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For the Chapter in the Schwinghammer, Handbook (not Wells Handbook anymore) please go to The Patient Care Process.



imageA professional patient care practice is built on three essential elements: a philosophy of practice, a patient care process, and a practice management system.

imageA professional patient care practice is predicated on a patient-practitioner relationship established through respect, trust, and effective communication. Patients, and when appropriate caregivers and family, are actively engaged in decision making.

imageAdopting a uniform patient care process—a consistently implemented set of methods and procedures—serves as a framework for each patient encounter, increases quality and accountability, and creates shared language and expectations.

imageThe patient care process includes five essential steps: collecting subjective and objective information about the patient; assessing the collected data to identify problems and set priorities; creating an individualized care plan that is evidence-based and cost-effective; implementing the care plan; and monitoring the patient over time during follow-up encounters to evaluate the effectiveness of the plan and modify it as needed.

imageThe patient care process is supported by three inter-related elements: communication, collaboration, and documentation. Interprofessional teamwork and information technology facilitate the effective and efficient delivery of care.

imageA practice management system includes the infrastructure to deliver care. This includes physical space, documentation systems, payment for services, and qualified support personnel.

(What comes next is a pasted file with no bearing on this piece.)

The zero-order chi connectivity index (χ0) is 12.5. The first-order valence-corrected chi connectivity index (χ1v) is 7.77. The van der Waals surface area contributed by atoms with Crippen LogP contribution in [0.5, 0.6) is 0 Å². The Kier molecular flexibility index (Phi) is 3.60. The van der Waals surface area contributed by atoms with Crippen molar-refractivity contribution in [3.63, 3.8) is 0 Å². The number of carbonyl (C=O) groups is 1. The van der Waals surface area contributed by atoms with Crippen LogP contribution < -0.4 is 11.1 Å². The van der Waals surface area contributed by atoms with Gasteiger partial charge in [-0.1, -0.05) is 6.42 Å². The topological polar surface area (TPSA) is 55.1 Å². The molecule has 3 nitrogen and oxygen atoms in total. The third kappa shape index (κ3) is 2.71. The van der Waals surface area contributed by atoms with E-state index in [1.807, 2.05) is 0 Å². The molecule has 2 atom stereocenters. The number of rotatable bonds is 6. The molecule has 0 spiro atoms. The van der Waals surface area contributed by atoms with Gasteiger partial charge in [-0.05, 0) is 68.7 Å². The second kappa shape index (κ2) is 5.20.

Preclass Engaged Learning Activity

For an overview of the importance of applying a consistent process of care in practice, listen to the following PharmacyForward podcast episodes:·


The patient care process is a fundamental series of actions that guide the activities of health professionals. All health professionals who provide direct patient care should use a systematically and consistently applied process of care in their practice.1 Until recently, the language to describe the process for delivering comprehensive medication management services was ill-defined. In 2014, the Joint Commission for Pharmacy Practitioners (JCPP)—representing 11 national pharmacy organizations—endorsed a framework for providing clinically oriented patient care services called the Pharmacist’s Patient Care Process.2 However, the framework and the language to describe the process are not unique to the profession of pharmacy. Indeed, medicine, nursing, and dentistry all follow a putatively similar process of care3 (see Table 1-1). For example, the American Nursing Association outlines the nursing process with steps that include assessment, diagnosis, outcomes/planning, implementation, and evaluation.4 The Academy of Nutrition and Dietetics collapses these general steps into four steps, outlining the nutrition care process to include nutrition assessment, diagnosis, intervention, and monitoring/evaluation.5 Although the care process is similar across disciplines, each health profession brings ...

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